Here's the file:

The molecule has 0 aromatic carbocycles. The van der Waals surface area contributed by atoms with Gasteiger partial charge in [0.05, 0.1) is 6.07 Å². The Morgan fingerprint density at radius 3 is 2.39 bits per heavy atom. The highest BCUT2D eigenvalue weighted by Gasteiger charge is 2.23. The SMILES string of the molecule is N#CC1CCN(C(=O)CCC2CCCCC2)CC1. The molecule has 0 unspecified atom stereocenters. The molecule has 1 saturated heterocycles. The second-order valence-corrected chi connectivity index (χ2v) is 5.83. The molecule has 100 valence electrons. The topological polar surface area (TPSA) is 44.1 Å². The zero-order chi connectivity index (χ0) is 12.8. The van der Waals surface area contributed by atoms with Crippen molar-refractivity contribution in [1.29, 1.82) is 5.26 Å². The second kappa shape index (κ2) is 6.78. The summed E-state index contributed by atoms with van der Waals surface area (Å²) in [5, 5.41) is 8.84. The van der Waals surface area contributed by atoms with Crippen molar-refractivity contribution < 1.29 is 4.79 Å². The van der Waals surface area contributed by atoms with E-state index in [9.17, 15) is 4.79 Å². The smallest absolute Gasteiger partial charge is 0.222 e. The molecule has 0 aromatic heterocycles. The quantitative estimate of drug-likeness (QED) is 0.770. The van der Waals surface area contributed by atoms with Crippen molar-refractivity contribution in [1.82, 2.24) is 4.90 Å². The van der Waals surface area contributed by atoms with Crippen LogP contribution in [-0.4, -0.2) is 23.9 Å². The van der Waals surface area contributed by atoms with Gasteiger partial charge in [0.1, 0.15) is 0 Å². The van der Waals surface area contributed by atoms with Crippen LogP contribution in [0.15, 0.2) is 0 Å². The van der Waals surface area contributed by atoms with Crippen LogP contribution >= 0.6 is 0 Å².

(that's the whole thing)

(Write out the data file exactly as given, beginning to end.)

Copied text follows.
The molecule has 0 aromatic carbocycles. The van der Waals surface area contributed by atoms with Gasteiger partial charge in [0.05, 0.1) is 6.07 Å². The Morgan fingerprint density at radius 3 is 2.39 bits per heavy atom. The highest BCUT2D eigenvalue weighted by Gasteiger charge is 2.23. The SMILES string of the molecule is N#CC1CCN(C(=O)CCC2CCCCC2)CC1. The molecule has 0 unspecified atom stereocenters. The molecule has 1 saturated heterocycles. The second-order valence-corrected chi connectivity index (χ2v) is 5.83. The molecule has 100 valence electrons. The topological polar surface area (TPSA) is 44.1 Å². The zero-order chi connectivity index (χ0) is 12.8. The van der Waals surface area contributed by atoms with Crippen molar-refractivity contribution in [1.29, 1.82) is 5.26 Å². The second kappa shape index (κ2) is 6.78. The summed E-state index contributed by atoms with van der Waals surface area (Å²) in [5, 5.41) is 8.84. The van der Waals surface area contributed by atoms with Crippen molar-refractivity contribution < 1.29 is 4.79 Å². The van der Waals surface area contributed by atoms with E-state index in [9.17, 15) is 4.79 Å². The smallest absolute Gasteiger partial charge is 0.222 e. The molecule has 0 aromatic heterocycles. The quantitative estimate of drug-likeness (QED) is 0.770. The van der Waals surface area contributed by atoms with Crippen molar-refractivity contribution in [1.82, 2.24) is 4.90 Å². The van der Waals surface area contributed by atoms with Crippen LogP contribution in [-0.4, -0.2) is 23.9 Å². The van der Waals surface area contributed by atoms with Gasteiger partial charge in [0.1, 0.15) is 0 Å². The van der Waals surface area contributed by atoms with Crippen LogP contribution in [0.15, 0.2) is 0 Å². The van der Waals surface area contributed by atoms with Crippen LogP contribution >= 0.6 is 0 Å².